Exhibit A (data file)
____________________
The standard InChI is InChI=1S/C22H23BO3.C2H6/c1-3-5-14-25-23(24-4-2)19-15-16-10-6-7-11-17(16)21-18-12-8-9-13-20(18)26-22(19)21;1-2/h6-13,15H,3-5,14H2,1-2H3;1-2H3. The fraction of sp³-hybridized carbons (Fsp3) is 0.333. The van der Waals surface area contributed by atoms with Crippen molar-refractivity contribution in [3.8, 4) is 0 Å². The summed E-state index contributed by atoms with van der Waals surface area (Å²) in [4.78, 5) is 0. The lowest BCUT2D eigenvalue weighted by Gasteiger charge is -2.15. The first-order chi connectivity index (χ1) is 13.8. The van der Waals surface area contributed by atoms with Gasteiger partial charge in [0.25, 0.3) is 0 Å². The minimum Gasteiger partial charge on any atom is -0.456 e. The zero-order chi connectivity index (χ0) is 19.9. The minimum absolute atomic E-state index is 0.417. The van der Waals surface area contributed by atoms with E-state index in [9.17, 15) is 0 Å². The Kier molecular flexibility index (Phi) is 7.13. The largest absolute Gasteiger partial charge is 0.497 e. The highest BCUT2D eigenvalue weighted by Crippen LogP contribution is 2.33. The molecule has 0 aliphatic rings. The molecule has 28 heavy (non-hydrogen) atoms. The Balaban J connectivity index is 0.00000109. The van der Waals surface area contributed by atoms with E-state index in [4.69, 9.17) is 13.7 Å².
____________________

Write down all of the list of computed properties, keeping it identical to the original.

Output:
The standard InChI is InChI=1S/C22H23BO3.C2H6/c1-3-5-14-25-23(24-4-2)19-15-16-10-6-7-11-17(16)21-18-12-8-9-13-20(18)26-22(19)21;1-2/h6-13,15H,3-5,14H2,1-2H3;1-2H3. The fraction of sp³-hybridized carbons (Fsp3) is 0.333. The van der Waals surface area contributed by atoms with Crippen molar-refractivity contribution in [3.8, 4) is 0 Å². The summed E-state index contributed by atoms with van der Waals surface area (Å²) in [4.78, 5) is 0. The lowest BCUT2D eigenvalue weighted by Gasteiger charge is -2.15. The first-order chi connectivity index (χ1) is 13.8. The van der Waals surface area contributed by atoms with Gasteiger partial charge in [0.25, 0.3) is 0 Å². The minimum Gasteiger partial charge on any atom is -0.456 e. The zero-order chi connectivity index (χ0) is 19.9. The minimum absolute atomic E-state index is 0.417. The van der Waals surface area contributed by atoms with E-state index in [9.17, 15) is 0 Å². The Kier molecular flexibility index (Phi) is 7.13. The largest absolute Gasteiger partial charge is 0.497 e. The highest BCUT2D eigenvalue weighted by Crippen LogP contribution is 2.33. The molecule has 0 aliphatic rings. The molecule has 28 heavy (non-hydrogen) atoms. The Balaban J connectivity index is 0.00000109. The van der Waals surface area contributed by atoms with E-state index in [4.69, 9.17) is 13.7 Å².